Problems like obesity and alcoholism appear to chronically trigger in the liver a receptor known to amplify inflammation in response to invaders like bacteria, scientists report.

The relentless, increased activity of TREM-1, in turn, accelerates injury and scarring of the liver, the first step toward cirrhosis and liver cancer, says Dr. Anatolij Horuzsko, a reproductive immunologist in the Georgia Cancer Center and Department of Medicine at the Medical College of Georgia at Augusta University.

TREM-1, or triggering receptor expressed on myeloid cells-1, is known to help turn up inflammation short-term to help us deal with external invaders. It has increased activity immediately after an injury as well, when increased inflammation, damage cleanup, and collagen production aid healing.

But Georgia Cancer Center scientists report in the Journal of Clinical Investigation the first evidence that when activated by chronic offending agents, like obesity and hepatitis, TREM-1 instead contributes to a destructive level of inflammation that results in liver damage and possibly cancer.

The unhealthy transformation can occur in five to 50 years, depending on factors like the level of insult, and may be largely reversible up to the point of cirrhosis, if the offending agent is stopped, and the liver's natural ability to regenerate takes over.

Kupffer cells

Horuzsko and his colleagues think TREM-1 could one day be another point of intervention, possibly with a drug that could return TREM-1 activation to normal levels on resident, garbage-eating, watchdog immune cells called Kupffer cells.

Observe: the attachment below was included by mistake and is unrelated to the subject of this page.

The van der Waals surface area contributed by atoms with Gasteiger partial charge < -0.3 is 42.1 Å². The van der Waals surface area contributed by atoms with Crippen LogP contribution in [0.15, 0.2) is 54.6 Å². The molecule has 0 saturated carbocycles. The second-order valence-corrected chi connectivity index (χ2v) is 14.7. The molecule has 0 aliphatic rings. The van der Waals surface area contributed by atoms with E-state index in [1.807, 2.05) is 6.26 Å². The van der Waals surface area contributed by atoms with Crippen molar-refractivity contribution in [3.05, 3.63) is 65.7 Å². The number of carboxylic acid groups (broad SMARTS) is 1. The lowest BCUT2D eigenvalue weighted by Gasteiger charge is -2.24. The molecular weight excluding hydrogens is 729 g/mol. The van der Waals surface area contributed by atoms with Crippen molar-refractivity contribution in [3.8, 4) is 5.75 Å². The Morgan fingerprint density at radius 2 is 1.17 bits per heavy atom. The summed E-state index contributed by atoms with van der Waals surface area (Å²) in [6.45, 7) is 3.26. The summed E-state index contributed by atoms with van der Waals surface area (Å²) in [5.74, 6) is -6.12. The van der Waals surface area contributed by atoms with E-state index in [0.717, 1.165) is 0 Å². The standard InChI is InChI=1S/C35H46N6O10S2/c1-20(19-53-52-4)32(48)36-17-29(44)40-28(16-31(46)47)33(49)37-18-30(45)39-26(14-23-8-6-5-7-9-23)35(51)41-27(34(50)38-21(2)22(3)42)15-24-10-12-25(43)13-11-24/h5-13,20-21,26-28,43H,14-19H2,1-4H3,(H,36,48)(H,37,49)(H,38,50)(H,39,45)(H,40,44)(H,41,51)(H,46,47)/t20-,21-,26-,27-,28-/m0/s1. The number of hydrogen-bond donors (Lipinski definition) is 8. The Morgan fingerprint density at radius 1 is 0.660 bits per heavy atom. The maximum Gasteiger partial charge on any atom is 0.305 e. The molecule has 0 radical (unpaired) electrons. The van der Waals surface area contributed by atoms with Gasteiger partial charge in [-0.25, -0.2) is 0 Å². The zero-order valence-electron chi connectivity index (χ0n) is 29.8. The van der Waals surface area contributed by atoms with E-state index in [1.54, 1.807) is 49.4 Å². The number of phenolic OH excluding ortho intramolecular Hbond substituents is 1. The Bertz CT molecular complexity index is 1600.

"Right now we have treatment for hepatitis C, for example, which is very efficient, if we treat it before too much damage is done. But we do not have treatment for alcohol- or obesity-related damage," Horuzsko said.

They already are doing experiments with a drug that, because of its structure, should enable tamping down of TREM-1, but long-term goals include a drug that would target this receptor on Kupffer cells

To look at what happens in the face of a chronic problem, the scientists created a model of chronic liver disease like obesity or high alcohol consumption might, using carbon tetrachloride, a poisonous solvent found in oils, varnishes, and resin. They found TREM-1 activation went up and stayed up on a larger number of Kupffer cells in the liver as well as other immune cells circulating in the body.

When they deleted TREM-1 from the model, it reduced inflammation, injury, and subsequent fibrosis. When they gave TREM-1 back to the mice, inflammation and related damage came back with a vengeance, leading them to dub TREM-1 the main target that drives fibrogenesis.

They found TREM-1 even recruits other pro-inflammatory cells from the bone marrow to the liver, many of which could become macrophages as well, which further multiplies the inflammation, liver cell damage, and death.